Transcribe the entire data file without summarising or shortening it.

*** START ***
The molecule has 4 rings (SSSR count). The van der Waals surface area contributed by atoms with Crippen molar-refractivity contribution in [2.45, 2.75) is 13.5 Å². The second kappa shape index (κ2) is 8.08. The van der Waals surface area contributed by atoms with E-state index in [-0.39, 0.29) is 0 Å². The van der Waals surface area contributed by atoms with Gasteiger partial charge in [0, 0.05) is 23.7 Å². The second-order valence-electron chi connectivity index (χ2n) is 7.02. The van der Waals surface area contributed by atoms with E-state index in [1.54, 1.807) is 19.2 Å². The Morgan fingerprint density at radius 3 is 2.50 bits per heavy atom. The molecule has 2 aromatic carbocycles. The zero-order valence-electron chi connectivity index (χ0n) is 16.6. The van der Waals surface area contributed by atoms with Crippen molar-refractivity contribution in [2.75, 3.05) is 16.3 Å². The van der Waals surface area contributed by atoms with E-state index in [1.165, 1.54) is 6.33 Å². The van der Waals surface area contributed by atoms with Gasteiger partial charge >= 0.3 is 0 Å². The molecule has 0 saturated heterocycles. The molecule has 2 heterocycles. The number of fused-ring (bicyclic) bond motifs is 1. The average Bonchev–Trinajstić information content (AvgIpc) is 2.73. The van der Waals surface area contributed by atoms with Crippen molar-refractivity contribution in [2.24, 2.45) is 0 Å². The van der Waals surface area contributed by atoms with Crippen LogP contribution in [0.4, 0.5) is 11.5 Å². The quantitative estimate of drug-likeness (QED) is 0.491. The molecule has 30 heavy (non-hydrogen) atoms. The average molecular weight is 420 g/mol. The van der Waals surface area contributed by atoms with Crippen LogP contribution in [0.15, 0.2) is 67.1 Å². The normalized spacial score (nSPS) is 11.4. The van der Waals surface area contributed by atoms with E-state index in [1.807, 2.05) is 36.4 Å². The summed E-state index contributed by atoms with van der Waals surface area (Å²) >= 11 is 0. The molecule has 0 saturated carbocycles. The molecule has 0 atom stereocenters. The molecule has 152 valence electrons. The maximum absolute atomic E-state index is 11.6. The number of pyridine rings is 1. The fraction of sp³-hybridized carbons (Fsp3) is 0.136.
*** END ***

The molecule has 4 rings (SSSR count). The van der Waals surface area contributed by atoms with Crippen molar-refractivity contribution in [2.45, 2.75) is 13.5 Å². The second kappa shape index (κ2) is 8.08. The van der Waals surface area contributed by atoms with E-state index in [-0.39, 0.29) is 0 Å². The van der Waals surface area contributed by atoms with Gasteiger partial charge in [0, 0.05) is 23.7 Å². The second-order valence-electron chi connectivity index (χ2n) is 7.02. The van der Waals surface area contributed by atoms with E-state index in [1.54, 1.807) is 19.2 Å². The Morgan fingerprint density at radius 3 is 2.50 bits per heavy atom. The molecule has 2 aromatic carbocycles. The zero-order valence-electron chi connectivity index (χ0n) is 16.6. The van der Waals surface area contributed by atoms with Crippen molar-refractivity contribution in [2.75, 3.05) is 16.3 Å². The van der Waals surface area contributed by atoms with E-state index in [1.165, 1.54) is 6.33 Å². The van der Waals surface area contributed by atoms with Gasteiger partial charge >= 0.3 is 0 Å². The molecule has 0 saturated heterocycles. The molecule has 2 heterocycles. The number of fused-ring (bicyclic) bond motifs is 1. The average Bonchev–Trinajstić information content (AvgIpc) is 2.73. The van der Waals surface area contributed by atoms with Crippen molar-refractivity contribution in [2.24, 2.45) is 0 Å². The van der Waals surface area contributed by atoms with Crippen LogP contribution in [0.4, 0.5) is 11.5 Å². The quantitative estimate of drug-likeness (QED) is 0.491. The molecule has 30 heavy (non-hydrogen) atoms. The average molecular weight is 420 g/mol. The van der Waals surface area contributed by atoms with Crippen LogP contribution in [0.15, 0.2) is 67.1 Å². The normalized spacial score (nSPS) is 11.4. The van der Waals surface area contributed by atoms with E-state index in [1.807, 2.05) is 36.4 Å². The summed E-state index contributed by atoms with van der Waals surface area (Å²) >= 11 is 0. The molecule has 0 saturated carbocycles. The molecule has 0 atom stereocenters. The molecule has 152 valence electrons. The maximum absolute atomic E-state index is 11.6. The number of pyridine rings is 1. The fraction of sp³-hybridized carbons (Fsp3) is 0.136.